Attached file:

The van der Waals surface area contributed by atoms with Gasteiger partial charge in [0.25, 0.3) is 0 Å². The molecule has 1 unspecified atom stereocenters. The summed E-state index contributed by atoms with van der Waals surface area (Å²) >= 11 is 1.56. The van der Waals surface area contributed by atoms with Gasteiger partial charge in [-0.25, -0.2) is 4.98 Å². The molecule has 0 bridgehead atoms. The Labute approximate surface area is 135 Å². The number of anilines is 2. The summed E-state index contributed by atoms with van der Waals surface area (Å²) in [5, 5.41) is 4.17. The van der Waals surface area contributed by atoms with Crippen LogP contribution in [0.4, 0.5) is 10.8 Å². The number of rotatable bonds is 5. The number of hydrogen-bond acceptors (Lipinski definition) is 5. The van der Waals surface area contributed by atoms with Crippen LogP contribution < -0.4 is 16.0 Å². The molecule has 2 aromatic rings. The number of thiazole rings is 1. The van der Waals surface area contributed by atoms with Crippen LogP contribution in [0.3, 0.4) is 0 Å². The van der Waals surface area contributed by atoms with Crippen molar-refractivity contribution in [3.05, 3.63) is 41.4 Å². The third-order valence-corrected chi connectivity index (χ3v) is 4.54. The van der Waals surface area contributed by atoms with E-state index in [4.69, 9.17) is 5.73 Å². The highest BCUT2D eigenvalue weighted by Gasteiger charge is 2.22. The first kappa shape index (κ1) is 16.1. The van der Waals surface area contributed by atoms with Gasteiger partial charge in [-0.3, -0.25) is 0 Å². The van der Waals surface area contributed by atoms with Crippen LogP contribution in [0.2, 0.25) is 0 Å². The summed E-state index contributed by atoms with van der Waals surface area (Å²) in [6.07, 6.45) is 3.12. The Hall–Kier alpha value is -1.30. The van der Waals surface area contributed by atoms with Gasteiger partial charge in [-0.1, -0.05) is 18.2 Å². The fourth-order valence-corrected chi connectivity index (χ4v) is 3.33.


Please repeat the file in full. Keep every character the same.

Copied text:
The van der Waals surface area contributed by atoms with Gasteiger partial charge in [0.25, 0.3) is 0 Å². The molecule has 1 unspecified atom stereocenters. The summed E-state index contributed by atoms with van der Waals surface area (Å²) >= 11 is 1.56. The van der Waals surface area contributed by atoms with Gasteiger partial charge in [-0.25, -0.2) is 4.98 Å². The molecule has 0 bridgehead atoms. The Labute approximate surface area is 135 Å². The number of anilines is 2. The summed E-state index contributed by atoms with van der Waals surface area (Å²) in [5, 5.41) is 4.17. The van der Waals surface area contributed by atoms with Crippen LogP contribution in [0.4, 0.5) is 10.8 Å². The number of rotatable bonds is 5. The number of hydrogen-bond acceptors (Lipinski definition) is 5. The van der Waals surface area contributed by atoms with Crippen LogP contribution < -0.4 is 16.0 Å². The molecule has 2 aromatic rings. The number of thiazole rings is 1. The van der Waals surface area contributed by atoms with Crippen LogP contribution in [0.3, 0.4) is 0 Å². The van der Waals surface area contributed by atoms with Crippen molar-refractivity contribution in [3.05, 3.63) is 41.4 Å². The third-order valence-corrected chi connectivity index (χ3v) is 4.54. The van der Waals surface area contributed by atoms with E-state index in [4.69, 9.17) is 5.73 Å². The highest BCUT2D eigenvalue weighted by Gasteiger charge is 2.22. The first kappa shape index (κ1) is 16.1. The van der Waals surface area contributed by atoms with Gasteiger partial charge in [-0.3, -0.25) is 0 Å². The van der Waals surface area contributed by atoms with Crippen LogP contribution in [0.2, 0.25) is 0 Å². The summed E-state index contributed by atoms with van der Waals surface area (Å²) in [6.07, 6.45) is 3.12. The Hall–Kier alpha value is -1.30. The van der Waals surface area contributed by atoms with Gasteiger partial charge in [-0.1, -0.05) is 18.2 Å². The fourth-order valence-corrected chi connectivity index (χ4v) is 3.33.